Fabrication, characterization and modeling of novel CMOS-compatible polymer-based redox memory structures
A cross-disciplinary collaboration between investigators in Electrical Engineering and Chemistry has lead to the discovery of a promising new material system for nanoelectronics. This material system is a conducting polymer / inorganic metal oxide heterojunction, electrochemically grown onto a crossbar structure. This heterojunction produces transient current-voltage characteristics that can be controlled by electric fields and exhibits memory effects.
The PhD student supported by this Mitacs Accelerate Grant will work in a collaborate project between Dr. David Chen’s group at UBC, Vancouver, BC and PromoChrom Technologies Ltd., Richmond, BC, to develop new instrumentations for combining novel solid phase extraction sample preparation systems (PromoChrom) with state of the art analytical technologies such as liquid chromatography mass spectrometry and capillary electrophoresis mass spectrometry.
B. W. BioEnergy Inc. has developed and characterized three major carbon samples from a renewable, cost-efficient feedstock, the Alder and Willow trees. B.W. BioEnergy Inc. has identified the need for facile methods of activating Torrified Alder tree biomass and probing the potential application of these biomasses to adsorb various industrial pollutants in the aqueous phase including heavy metals (Pb, Hg, Cd and Cu) and organics (polycyclic aromatic hydrocarbons) as a major research objective.
Numerous industries and government agencies carry out analyses every day using inductively coupled plasma (ICP) instruments that typically waste 95% of the sample. A greener approach would not generate any sample waste. During this project, an infrared heated pre-evaporation tube will be developed and coupled to nebulizers from the industrial partner so as to allow 100% sample introduction.
Photon Control Inc. is a Burnaby, British Columbia company that designs and manufactures a wide range of optical sensors & instruments to measure temperature, pressure, position, and flow in the semiconductor, oil and gas, power, life science, and manufacturing industries. The operating principle of many of their products is based on the optical response of phosphor materials and are well suited to applications in harsh environments.
There is a need for customers to use a simple test method to determine if the fuel blends they are using are of the proper composition for fuel efficiency, environment- friendliness and engine cylinder compatibility. But it is difficult to determine the composition of oil/fuel/ethanol mixtures without detailed and expensive chemical analysis. It is because the different hydrocarbons in oils or in fuels are hard to differentiate by physical change or by simple chemical reactions such as pH change.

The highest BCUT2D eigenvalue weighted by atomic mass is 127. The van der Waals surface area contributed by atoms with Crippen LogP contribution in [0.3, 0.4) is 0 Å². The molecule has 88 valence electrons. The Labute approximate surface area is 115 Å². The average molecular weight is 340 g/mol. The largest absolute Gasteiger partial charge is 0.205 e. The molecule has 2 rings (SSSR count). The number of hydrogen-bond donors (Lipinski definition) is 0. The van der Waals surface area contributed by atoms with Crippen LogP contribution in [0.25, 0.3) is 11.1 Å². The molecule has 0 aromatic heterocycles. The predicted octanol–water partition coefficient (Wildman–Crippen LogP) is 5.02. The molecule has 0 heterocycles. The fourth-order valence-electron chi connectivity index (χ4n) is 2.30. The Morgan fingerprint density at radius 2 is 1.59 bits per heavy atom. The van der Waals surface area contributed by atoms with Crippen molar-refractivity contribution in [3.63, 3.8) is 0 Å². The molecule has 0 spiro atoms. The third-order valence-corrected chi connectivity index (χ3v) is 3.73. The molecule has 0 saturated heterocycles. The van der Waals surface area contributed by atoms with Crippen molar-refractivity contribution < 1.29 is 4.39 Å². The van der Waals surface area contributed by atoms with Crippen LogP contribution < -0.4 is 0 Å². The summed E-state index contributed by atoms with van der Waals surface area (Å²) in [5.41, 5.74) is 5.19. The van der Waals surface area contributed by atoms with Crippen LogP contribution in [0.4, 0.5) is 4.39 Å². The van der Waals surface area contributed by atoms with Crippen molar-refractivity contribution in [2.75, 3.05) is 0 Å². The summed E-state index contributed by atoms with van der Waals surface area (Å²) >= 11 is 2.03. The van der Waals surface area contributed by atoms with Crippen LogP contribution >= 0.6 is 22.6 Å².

The development of a safety assessment model for spent nuclear fuel disposal with special emphasis on radiolytic corrosion of the copper fuel waste container
The project will involve a partnership between the Western University, where the intern is enrolled in the Chemistry PhD program, and the Surface Science Western (SSW). The SSW is a commercial organization which does contract research and problem-solving for industrial companies and is contracted to the Nuclear Waste Management Organization (NWMO) to support the development of corrosion models for copper waste containers.
Steady increases in world population necessitate continued growth in staple food production, together with the production of dietary supplements such as vitamins. Chemical synthesis of supplement compounds is in many cases not commercially viable, and therefore alternative production methods must be sought. It has been shown that algae accumulate supplements, such as the high-value compound astaxanthin.
Copper is an important metal for microelectronics: it acts as interconnects (i.e., the wiring) between the devices in the microchip. As microchips get smaller, it is more difficult to make this wiring by traditional methods. Thus, a new technology (atomic layer deposition, ALD) is positioned to enable the deposition of copper when interconnects need to be formed on the nanoscale. Presently, there is no ALD process that adequately deposits copper with the necessary conductivity to act as an interconnect.
Enviroshake Inc. markets a very successful product: composite roof shakes. These shakes have the appearance of cedar but outperform cedar roof shakes in lifetime. The current composite roof shake is primarily composed of a mixture of commercial plastics blended with wood fillers. Enviroshake Inc. would like to redefine the binding agent to a lower priced material whilst maintaining or improving upon the performance of the shakes.